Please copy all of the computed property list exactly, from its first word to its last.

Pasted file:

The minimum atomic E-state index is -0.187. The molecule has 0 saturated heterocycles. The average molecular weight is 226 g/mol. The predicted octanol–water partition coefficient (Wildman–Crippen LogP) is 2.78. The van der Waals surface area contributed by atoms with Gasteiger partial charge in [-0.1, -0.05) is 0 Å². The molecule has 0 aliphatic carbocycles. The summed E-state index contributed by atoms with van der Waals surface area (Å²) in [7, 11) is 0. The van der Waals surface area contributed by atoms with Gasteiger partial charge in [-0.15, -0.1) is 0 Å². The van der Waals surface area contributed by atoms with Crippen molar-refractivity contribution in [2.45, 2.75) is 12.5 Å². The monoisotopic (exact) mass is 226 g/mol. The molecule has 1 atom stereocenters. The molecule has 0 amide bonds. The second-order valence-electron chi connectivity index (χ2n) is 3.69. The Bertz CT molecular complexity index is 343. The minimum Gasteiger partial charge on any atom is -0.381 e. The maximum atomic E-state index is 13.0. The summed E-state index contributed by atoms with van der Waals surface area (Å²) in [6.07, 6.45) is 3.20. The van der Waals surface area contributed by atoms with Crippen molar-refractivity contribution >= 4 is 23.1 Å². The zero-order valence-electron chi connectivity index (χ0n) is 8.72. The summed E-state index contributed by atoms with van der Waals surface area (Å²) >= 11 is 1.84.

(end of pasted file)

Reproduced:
The minimum atomic E-state index is -0.187. The molecule has 0 saturated heterocycles. The average molecular weight is 226 g/mol. The predicted octanol–water partition coefficient (Wildman–Crippen LogP) is 2.78. The van der Waals surface area contributed by atoms with Gasteiger partial charge in [-0.1, -0.05) is 0 Å². The molecule has 0 aliphatic carbocycles. The summed E-state index contributed by atoms with van der Waals surface area (Å²) in [7, 11) is 0. The van der Waals surface area contributed by atoms with Gasteiger partial charge in [-0.15, -0.1) is 0 Å². The van der Waals surface area contributed by atoms with Crippen molar-refractivity contribution in [2.45, 2.75) is 12.5 Å². The monoisotopic (exact) mass is 226 g/mol. The molecule has 1 atom stereocenters. The molecule has 0 amide bonds. The second-order valence-electron chi connectivity index (χ2n) is 3.69. The Bertz CT molecular complexity index is 343. The minimum Gasteiger partial charge on any atom is -0.381 e. The maximum atomic E-state index is 13.0. The summed E-state index contributed by atoms with van der Waals surface area (Å²) in [6.07, 6.45) is 3.20. The van der Waals surface area contributed by atoms with Crippen molar-refractivity contribution >= 4 is 23.1 Å². The zero-order valence-electron chi connectivity index (χ0n) is 8.72. The summed E-state index contributed by atoms with van der Waals surface area (Å²) >= 11 is 1.84.